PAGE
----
The fourth edition of Seven.11 Convenience Theatre—a grouping of seven "brown"-centric, 11-minute plays that all take place in a convenience store—is a mixed bag with a few flatfooted non-dramas amid the generally well-executed short pieces. Nearly all of the Kraine Theater's 99 seats were full, and the production—committed to producing shows by and about the South Asian, Asian-American, and, to a lesser extent, general minority experience—has just been extended due to popular demand. Perhaps it's not that theater is dead, just that audiences—even "typical" theatergoing audiences—are tried of the same old same old.
When Inspector Shankar Ladoo Prasad (Sean T. Krishnan), the magnifying glass-wielding detective in "Who Killed Mr. Naidu First?"—a musical whodunit featuring clever lyrics, and the evening's best production—burst into a lyrical rendition of a Bollywood tune, the audience roared with laughter and clapped with recognition. The Clue-inspired murder mystery pits local customers with names as evocative as Mrs. LotuslLeaf (Alicia Ying), Ms. Lychee Martini (Meetu Chilana), and Professor Pappadum (John Wu) against the detective, all of them wondering who did in the happy convenience-store owner (Andrew Guilarte).
As good as "Mr. Naidu" is, Desipina & Company, with its seemingly strong financial and audience support base, should be a bit more exacting in its search for enticing short plays. Regrettably, "Jaffna Mangoes" and "Homecoming," the evening's worst pieces, begin the show. In the former, the casting barely rises above the kind of stereotyping this production should be working to undermine, and the story, if it can be called that, lives up to its slice-of-life characterization so well that nothing interesting actually happens. Once Bill Caleo's "racist, angry white man" leaves the store, the three brown men (Krishnan, Guilarte, and Jerold E. Solomon) can go back to their kindhearted joking. The play should portray the relationships, struggles, and identities of these men without pitting them against a two-dimensional, motivation-less white scapegoat.
In "Homecoming," Tessa (Chilana), a shrill and utterly annoying young woman, happens upon an old flame working in a local convenience store. Her emotional outburst materializes out of thin air before we're finally told that she's coping with her father's recent death. Dean (Caleo) doesn't share her desire to rehash the past, or her lexicon of years-old tidbits. As we watch them emotionally wound each other in an all too common display of the private in a public space, we wonder why the convenience store conveniently stays customer-free for the duration of their fight. Of all the short plays, "Homecoming" fails to make the production's unifying location a believable setting for its action.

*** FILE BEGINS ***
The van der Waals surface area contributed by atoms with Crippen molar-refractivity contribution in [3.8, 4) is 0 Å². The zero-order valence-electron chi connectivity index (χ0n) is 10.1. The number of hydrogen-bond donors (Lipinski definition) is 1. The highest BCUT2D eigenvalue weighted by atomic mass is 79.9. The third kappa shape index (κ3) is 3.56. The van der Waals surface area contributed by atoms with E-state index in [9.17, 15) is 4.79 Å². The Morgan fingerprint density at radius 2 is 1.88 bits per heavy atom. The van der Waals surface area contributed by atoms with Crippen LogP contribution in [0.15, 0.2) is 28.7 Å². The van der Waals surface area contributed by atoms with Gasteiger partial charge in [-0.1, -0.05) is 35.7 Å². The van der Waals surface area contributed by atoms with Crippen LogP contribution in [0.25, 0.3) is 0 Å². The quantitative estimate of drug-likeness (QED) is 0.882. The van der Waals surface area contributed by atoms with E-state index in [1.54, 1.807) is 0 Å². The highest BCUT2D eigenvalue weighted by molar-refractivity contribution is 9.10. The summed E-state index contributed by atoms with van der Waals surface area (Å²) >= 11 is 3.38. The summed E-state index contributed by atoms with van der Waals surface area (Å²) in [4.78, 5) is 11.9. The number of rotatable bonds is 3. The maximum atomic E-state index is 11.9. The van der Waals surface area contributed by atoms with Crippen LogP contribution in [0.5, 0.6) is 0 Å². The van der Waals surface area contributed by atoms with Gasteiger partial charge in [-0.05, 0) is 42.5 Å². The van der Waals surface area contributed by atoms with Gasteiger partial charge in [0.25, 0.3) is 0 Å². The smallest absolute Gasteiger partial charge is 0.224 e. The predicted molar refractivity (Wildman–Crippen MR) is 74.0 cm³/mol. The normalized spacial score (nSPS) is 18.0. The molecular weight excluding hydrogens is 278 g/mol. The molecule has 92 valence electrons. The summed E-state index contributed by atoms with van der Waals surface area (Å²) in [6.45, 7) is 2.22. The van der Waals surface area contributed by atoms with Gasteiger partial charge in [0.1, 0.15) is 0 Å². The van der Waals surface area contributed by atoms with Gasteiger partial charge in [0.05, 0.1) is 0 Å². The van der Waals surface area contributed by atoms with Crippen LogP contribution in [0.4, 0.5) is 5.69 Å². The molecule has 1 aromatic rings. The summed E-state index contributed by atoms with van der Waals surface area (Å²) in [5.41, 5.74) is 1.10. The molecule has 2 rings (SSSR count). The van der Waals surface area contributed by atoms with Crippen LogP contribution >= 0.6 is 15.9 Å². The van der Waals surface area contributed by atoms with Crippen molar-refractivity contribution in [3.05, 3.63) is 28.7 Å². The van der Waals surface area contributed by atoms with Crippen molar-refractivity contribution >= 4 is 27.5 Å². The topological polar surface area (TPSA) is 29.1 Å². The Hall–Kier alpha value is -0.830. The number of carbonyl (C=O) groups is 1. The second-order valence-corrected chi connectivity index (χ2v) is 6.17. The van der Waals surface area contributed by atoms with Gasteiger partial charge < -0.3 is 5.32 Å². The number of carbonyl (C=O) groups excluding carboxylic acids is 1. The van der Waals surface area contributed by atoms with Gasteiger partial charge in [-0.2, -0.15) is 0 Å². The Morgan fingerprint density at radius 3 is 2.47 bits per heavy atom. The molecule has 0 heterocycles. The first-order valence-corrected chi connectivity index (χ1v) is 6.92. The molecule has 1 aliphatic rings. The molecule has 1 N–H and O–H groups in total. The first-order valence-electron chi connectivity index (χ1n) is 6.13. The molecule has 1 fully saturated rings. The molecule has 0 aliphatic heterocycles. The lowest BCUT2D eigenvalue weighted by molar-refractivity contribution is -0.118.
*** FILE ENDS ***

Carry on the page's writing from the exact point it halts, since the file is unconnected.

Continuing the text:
"Undone" is an underdeveloped tween drama about Fizza (Chilana), who is planning to run away from her parents' strict house and an enforced marriage. The plot twist of sorts—a past relationship between Fizza's buddy Jill (Alicia Ying) and the store clerk (John Wu)—almost works, but it ultimately gets drowned by a girl-power rant that should be more subtly handled. Similarly, the production's other musical, "Bombay Screams," showcases excellent singing by Guilarte, Caleo, Chilana, and Solomon, but the lyrics don't rise above Rent-style sermonizing about Gen X multi-culti angst. Both shows have potential but need further development to sharpen the characters and keep them from thematically predictable places.
The production's strongest shows, by far, are "Who Killed Mr. Naidu First?," "The Old New World," and "Kung Fu Hustle." Dude (Wu) and his advice-spitting wingman Bro (Solomon) steal the show in the jocular "Kung Fu Hustle," about a shy geek attempting to seduce a new girl with a black belt in karate (Ying) by lying about his martial arts skills. It's a recognizable and very pleasing get-the-girl story that, aside from being snappily written and well acted, lets the characters exist in terms that contain, but are ultimately larger than, their racial identities.
"The Old New World" is a futuristic look at the race to annex the unoccupied United States of America by the world's three superpowers: China, India, and Brazil. The plot, which ends with a satisfying twist that I won't spoil here, lightheartedly imagines the implications of a worldwide shift in economic and political power. The story's use of the convenience store, the site of a futuristic expedition, is imaginative, giving the actors material that seems to put their energy to good use.
Despite the production's artistic unevenness, Desipina & Company seems to understand something many larger, mainstream companies have yet to figure out: minority audiences are starving for theater that attempts to dramatize their stories. Such theater uses those audiences' cultural markers as points of reference and also casts a veritable rainbow of actors who act outside of the narrow sliver of roles we are used to seeing them play.
With its resounding level of support, Seven.11 Convenience Theatre will probably be around for several more years. In that time, it should not only continue promoting the dramatization of untold brown stories but also use its newly acquired cultural cachet to promote the very best in theater, regardless of color.